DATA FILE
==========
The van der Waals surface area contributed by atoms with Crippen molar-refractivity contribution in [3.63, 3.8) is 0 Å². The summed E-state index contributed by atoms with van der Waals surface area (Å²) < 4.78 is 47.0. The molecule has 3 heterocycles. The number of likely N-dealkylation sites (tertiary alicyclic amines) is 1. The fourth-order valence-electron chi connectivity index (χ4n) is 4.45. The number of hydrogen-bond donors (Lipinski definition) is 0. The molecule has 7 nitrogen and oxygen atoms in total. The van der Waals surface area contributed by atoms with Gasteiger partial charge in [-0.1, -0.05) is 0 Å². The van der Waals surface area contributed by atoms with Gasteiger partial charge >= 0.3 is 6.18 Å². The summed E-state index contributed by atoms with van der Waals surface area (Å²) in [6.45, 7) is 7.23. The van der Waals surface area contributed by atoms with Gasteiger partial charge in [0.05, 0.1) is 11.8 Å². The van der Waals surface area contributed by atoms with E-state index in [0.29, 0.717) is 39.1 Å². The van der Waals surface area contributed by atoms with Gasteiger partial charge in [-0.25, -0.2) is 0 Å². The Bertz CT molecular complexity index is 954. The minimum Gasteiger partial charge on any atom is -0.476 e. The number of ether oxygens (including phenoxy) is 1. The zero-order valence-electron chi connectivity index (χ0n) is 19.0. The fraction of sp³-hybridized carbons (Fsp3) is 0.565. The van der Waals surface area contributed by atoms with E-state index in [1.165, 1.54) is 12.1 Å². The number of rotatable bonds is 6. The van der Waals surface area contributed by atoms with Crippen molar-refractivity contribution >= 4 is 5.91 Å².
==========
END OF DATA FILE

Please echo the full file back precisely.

The van der Waals surface area contributed by atoms with Crippen molar-refractivity contribution in [3.63, 3.8) is 0 Å². The summed E-state index contributed by atoms with van der Waals surface area (Å²) < 4.78 is 47.0. The molecule has 3 heterocycles. The number of likely N-dealkylation sites (tertiary alicyclic amines) is 1. The fourth-order valence-electron chi connectivity index (χ4n) is 4.45. The number of hydrogen-bond donors (Lipinski definition) is 0. The molecule has 7 nitrogen and oxygen atoms in total. The van der Waals surface area contributed by atoms with Gasteiger partial charge in [-0.1, -0.05) is 0 Å². The van der Waals surface area contributed by atoms with Gasteiger partial charge >= 0.3 is 6.18 Å². The summed E-state index contributed by atoms with van der Waals surface area (Å²) in [6.45, 7) is 7.23. The van der Waals surface area contributed by atoms with Gasteiger partial charge in [0.05, 0.1) is 11.8 Å². The van der Waals surface area contributed by atoms with E-state index in [0.29, 0.717) is 39.1 Å². The van der Waals surface area contributed by atoms with Gasteiger partial charge in [-0.25, -0.2) is 0 Å². The Bertz CT molecular complexity index is 954. The minimum Gasteiger partial charge on any atom is -0.476 e. The number of ether oxygens (including phenoxy) is 1. The zero-order valence-electron chi connectivity index (χ0n) is 19.0. The fraction of sp³-hybridized carbons (Fsp3) is 0.565. The van der Waals surface area contributed by atoms with E-state index in [1.165, 1.54) is 12.1 Å². The number of rotatable bonds is 6. The van der Waals surface area contributed by atoms with Crippen molar-refractivity contribution >= 4 is 5.91 Å².